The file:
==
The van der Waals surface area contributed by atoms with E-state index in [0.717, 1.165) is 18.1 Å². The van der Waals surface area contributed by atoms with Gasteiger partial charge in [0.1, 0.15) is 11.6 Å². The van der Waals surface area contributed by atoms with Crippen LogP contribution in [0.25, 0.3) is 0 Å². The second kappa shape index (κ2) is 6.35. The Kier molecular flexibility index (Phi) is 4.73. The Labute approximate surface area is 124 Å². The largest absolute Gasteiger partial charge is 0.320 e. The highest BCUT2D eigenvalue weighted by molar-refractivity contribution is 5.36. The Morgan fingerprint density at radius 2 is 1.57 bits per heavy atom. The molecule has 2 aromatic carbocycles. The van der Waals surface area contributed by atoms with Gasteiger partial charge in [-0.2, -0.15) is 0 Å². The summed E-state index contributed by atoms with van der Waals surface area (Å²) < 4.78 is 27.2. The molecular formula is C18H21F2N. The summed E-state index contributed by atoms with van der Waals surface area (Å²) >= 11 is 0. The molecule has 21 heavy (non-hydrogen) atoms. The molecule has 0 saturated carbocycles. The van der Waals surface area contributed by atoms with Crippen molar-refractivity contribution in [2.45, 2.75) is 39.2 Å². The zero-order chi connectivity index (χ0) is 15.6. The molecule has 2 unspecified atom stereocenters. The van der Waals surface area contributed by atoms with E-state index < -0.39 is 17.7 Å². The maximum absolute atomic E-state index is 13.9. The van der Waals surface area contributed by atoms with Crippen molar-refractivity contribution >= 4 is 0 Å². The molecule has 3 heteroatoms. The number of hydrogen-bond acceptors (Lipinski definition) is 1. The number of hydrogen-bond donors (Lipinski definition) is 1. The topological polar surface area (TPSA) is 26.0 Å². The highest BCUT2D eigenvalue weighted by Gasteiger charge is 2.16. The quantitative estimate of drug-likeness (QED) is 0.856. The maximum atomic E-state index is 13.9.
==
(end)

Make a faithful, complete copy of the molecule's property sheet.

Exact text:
The van der Waals surface area contributed by atoms with E-state index in [0.717, 1.165) is 18.1 Å². The van der Waals surface area contributed by atoms with Gasteiger partial charge in [0.1, 0.15) is 11.6 Å². The van der Waals surface area contributed by atoms with Crippen LogP contribution in [0.25, 0.3) is 0 Å². The second kappa shape index (κ2) is 6.35. The Kier molecular flexibility index (Phi) is 4.73. The Labute approximate surface area is 124 Å². The largest absolute Gasteiger partial charge is 0.320 e. The highest BCUT2D eigenvalue weighted by molar-refractivity contribution is 5.36. The Morgan fingerprint density at radius 2 is 1.57 bits per heavy atom. The molecule has 2 aromatic carbocycles. The van der Waals surface area contributed by atoms with Gasteiger partial charge in [-0.2, -0.15) is 0 Å². The summed E-state index contributed by atoms with van der Waals surface area (Å²) < 4.78 is 27.2. The molecular formula is C18H21F2N. The summed E-state index contributed by atoms with van der Waals surface area (Å²) >= 11 is 0. The molecule has 21 heavy (non-hydrogen) atoms. The molecule has 0 saturated carbocycles. The van der Waals surface area contributed by atoms with Crippen molar-refractivity contribution in [2.45, 2.75) is 39.2 Å². The zero-order chi connectivity index (χ0) is 15.6. The molecule has 2 unspecified atom stereocenters. The van der Waals surface area contributed by atoms with E-state index < -0.39 is 17.7 Å². The maximum absolute atomic E-state index is 13.9. The van der Waals surface area contributed by atoms with Crippen molar-refractivity contribution >= 4 is 0 Å². The molecule has 3 heteroatoms. The number of hydrogen-bond acceptors (Lipinski definition) is 1. The number of hydrogen-bond donors (Lipinski definition) is 1. The topological polar surface area (TPSA) is 26.0 Å². The highest BCUT2D eigenvalue weighted by Gasteiger charge is 2.16. The quantitative estimate of drug-likeness (QED) is 0.856. The maximum atomic E-state index is 13.9.